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First legal HIV self-test kits provoke mixed views

The "taboo" of HIV might deter self-diagnosed patients from seeing a health professional, says Jignesh Patel

RPS hopeful about impact of newly launched tests, but pharmacists, such as Jignesh Patel, are concerned that patients might not seek further treatment

The first legal HIV self-test kits have provoked mixed views from pharmacists.

The Royal Pharmaceutical Society (RPS) hoped the launch would increase early diagnosis of the infection, but pharmacists raised concerns about how patients who self-diagnosed would access treatment.

The RPS said that the kits – launched by diagnostic manufacturer BioSure yesterday (April 27) - would provide greater choice for “people who have been at risk but are reluctant to get a test in person from existing services”, said spokesperson Neal Patel.

“Many people already buy unlicensed HIV testing kits from the internet, unaware that they may well be unreliable and give false results. People should buy from a trusted source and check for the CE mark, which means it will have been assessed for quality and safety,” he said.


The HIV 'taboo'

Jignesh Patel, owner of Rohpharm Pharmacy in east London, said the “taboo” around HIV meant patients may be wary about visiting a health professional if they received a positive diagnosis from one of the kits.

“With diabetes tests, people go to their GP. With HIV, they may not want a health professional to know because it may affect their health insurance or employment. So who do they turn to?” he said.

Mr Patel, who won a C+D Award for Ropharm's HIV-testing pilot scheme, said this service took “less than one minute” to get a result and provided a “referral pathway” for any patients who tested positive.

Kevin Noble, a pharmacist at Regent Pharmacy on the Isle of Wight, shared Mr Patel’s concern that patients may choose not to “have input from a healthcare professional”.

“I’m not for or against it. If someone is taking steps to recognise they might be at risk, that’s great. But it might be that those doing a home test stick their head in the sand and end up with Aids,” he told C+D.

Neal Patel said the RPS had been assured that “legitimate, licensed kits will provide good supporting information”. “The instructions will have to be followed carefully to make sure the result is accurate and [to know] what to do next, depending on the test result,” he added.

BioSure products claims that its product is the first licensed HIV self-test kit to be made available since the law banning them was was repealed last year.

The kits, which cost £29.95, are available online from the manufacturer or via an NHS sexual health initiative run by Central and North West London NHS Foundation Trust. The manufacturer “did not feel there was particular demand” to stock the product in high street shops as this would remove customers’ anonymity, it said.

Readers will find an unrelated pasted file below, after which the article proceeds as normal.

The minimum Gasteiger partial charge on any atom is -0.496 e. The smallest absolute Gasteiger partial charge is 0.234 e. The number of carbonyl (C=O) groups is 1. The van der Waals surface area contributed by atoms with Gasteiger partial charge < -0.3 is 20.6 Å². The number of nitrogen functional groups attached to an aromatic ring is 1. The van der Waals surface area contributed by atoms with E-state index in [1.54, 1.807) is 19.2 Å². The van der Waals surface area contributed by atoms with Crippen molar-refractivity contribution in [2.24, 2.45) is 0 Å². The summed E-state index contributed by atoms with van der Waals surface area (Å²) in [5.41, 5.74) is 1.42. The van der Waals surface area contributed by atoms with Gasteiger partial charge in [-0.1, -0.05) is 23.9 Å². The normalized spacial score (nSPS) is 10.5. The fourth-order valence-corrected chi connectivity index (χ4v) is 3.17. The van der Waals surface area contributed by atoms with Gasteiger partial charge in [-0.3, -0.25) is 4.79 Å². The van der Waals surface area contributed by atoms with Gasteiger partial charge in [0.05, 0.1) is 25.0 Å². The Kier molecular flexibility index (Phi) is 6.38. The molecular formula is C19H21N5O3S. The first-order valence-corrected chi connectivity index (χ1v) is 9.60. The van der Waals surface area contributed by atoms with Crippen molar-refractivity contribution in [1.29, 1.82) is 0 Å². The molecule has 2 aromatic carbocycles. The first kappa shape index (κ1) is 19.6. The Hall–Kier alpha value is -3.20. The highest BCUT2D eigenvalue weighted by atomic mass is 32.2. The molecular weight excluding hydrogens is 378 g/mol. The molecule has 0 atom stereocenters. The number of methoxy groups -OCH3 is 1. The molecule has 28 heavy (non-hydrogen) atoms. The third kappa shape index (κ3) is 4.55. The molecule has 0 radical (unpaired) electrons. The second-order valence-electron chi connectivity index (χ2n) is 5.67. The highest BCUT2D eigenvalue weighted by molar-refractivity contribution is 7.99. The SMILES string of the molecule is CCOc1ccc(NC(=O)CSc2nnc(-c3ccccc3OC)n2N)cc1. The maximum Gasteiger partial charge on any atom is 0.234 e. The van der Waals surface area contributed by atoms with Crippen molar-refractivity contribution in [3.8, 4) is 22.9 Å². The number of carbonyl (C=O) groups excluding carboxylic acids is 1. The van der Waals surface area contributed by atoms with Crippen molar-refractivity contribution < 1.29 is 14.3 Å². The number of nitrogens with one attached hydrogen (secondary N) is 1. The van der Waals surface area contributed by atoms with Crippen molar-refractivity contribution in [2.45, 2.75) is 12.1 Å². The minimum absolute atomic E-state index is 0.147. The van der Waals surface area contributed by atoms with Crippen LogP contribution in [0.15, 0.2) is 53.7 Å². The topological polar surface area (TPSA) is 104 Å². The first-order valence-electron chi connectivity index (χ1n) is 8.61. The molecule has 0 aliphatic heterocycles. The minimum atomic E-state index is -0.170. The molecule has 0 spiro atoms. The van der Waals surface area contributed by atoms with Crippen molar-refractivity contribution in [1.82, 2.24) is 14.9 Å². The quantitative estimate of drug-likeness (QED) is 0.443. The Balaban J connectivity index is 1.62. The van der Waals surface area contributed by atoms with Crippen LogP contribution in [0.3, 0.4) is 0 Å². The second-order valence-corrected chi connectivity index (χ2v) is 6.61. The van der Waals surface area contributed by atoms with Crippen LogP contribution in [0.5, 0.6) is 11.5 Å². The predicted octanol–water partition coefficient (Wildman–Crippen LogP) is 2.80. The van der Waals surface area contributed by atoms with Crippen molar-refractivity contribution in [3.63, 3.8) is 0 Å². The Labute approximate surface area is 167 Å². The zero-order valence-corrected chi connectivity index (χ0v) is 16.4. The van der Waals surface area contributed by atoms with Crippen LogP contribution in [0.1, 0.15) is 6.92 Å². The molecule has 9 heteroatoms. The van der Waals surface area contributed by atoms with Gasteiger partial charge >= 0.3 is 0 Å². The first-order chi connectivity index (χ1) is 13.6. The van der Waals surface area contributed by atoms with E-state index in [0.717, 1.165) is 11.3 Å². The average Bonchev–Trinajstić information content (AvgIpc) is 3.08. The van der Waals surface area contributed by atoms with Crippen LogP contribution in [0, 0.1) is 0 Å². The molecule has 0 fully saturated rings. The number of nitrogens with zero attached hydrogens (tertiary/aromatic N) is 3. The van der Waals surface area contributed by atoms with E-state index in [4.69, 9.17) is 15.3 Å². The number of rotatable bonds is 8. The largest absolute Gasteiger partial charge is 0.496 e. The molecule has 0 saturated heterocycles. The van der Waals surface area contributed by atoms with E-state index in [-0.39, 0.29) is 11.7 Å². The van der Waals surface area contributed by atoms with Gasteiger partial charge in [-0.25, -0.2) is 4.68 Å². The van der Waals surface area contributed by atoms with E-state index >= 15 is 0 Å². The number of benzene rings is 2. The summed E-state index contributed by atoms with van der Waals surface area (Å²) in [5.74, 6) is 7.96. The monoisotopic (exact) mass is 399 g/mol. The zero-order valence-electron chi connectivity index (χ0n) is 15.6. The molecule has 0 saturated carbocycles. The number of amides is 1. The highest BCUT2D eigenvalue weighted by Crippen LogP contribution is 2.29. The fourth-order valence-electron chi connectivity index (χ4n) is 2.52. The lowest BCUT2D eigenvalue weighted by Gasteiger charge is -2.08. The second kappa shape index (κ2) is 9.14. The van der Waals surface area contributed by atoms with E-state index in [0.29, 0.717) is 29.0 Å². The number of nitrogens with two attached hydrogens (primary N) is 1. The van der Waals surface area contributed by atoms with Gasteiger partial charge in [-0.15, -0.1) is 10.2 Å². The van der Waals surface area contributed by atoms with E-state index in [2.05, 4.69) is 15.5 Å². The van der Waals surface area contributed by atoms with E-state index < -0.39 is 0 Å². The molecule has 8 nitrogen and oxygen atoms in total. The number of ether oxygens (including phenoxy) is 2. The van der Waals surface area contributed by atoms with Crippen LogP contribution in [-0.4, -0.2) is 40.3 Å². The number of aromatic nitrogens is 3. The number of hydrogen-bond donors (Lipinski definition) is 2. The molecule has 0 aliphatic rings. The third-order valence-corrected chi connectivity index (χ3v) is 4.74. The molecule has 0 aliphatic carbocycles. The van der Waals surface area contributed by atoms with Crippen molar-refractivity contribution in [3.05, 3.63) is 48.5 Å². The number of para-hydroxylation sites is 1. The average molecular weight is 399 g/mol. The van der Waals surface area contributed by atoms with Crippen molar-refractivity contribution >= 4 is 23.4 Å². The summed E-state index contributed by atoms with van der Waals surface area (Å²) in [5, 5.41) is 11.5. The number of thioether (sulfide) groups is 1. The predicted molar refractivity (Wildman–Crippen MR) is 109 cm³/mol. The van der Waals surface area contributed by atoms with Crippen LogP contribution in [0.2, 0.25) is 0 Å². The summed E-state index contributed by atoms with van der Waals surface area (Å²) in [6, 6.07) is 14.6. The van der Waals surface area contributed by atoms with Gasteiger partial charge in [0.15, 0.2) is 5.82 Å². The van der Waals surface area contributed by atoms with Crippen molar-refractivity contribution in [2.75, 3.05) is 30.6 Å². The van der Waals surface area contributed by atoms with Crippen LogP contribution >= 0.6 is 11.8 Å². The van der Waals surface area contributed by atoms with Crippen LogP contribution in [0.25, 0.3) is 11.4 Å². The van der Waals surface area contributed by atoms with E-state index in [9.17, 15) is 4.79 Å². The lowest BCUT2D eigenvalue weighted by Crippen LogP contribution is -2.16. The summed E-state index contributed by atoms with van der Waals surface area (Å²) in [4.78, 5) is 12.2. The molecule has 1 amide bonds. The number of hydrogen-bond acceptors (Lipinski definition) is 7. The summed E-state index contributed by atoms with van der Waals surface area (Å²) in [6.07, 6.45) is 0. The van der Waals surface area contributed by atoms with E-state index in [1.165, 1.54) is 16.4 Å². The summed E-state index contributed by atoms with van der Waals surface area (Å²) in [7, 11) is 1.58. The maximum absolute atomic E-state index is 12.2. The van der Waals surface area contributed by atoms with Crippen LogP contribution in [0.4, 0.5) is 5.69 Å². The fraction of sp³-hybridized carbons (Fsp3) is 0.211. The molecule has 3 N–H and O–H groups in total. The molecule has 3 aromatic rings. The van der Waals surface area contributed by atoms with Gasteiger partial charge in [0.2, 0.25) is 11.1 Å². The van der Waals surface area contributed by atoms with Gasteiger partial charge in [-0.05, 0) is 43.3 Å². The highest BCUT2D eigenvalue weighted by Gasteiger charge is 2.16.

What do you think of the kits?

We want to hear your views, but please express them in the spirit of a constructive, professional debate. For more information about what this means, please click here to see our community principles and information


Leon The Apothecary, Student

At £30 I think the real issue is that no-one in this economic climate wants to spend that kind of money when a trip to the clinic is a lot cheaper.

Karen Samuel-Smith, Pharmacy Area manager/ Operations Manager

The important thing to bear in mind is that the kits will not change anyone's HIV status. If there was universal take up of the alternative where someone was tested with support from a Health Care Professional, and offered appropriate services in the event of a positive test, then I would have more of a concern about the kits: However, there are no doubt a number of people for whom the alternative to an anonymous self-test kit is not to test at all. They wouldn't be any less HIV-positive as a result, and the risks to themself or others would not be reduced as a result of not knowing their status. We could try and apply the same logic to pregnancy tests- not carrying out a pregnancy test doesn't make a woman less pregnant, certain pregnancies are taboo in some cultures, we would always encourage a woman with a positive pregnancy test to seek advice early (whatever the intended outcome.) How many pharmacies still offer a pregnancy testing service, compared with the number of self-testing kits that are sold?

N O, Pharmaceutical Adviser

"""How many pharmacies still offer a pregnancy testing service, compared with the number of self-testing kits that are sold?""" ....... Very less, I guess. Reason ?? Less hassle, no arguments over the outcome (did you do it right, etc) With self-testing -- More money, give the choice to customer etc.

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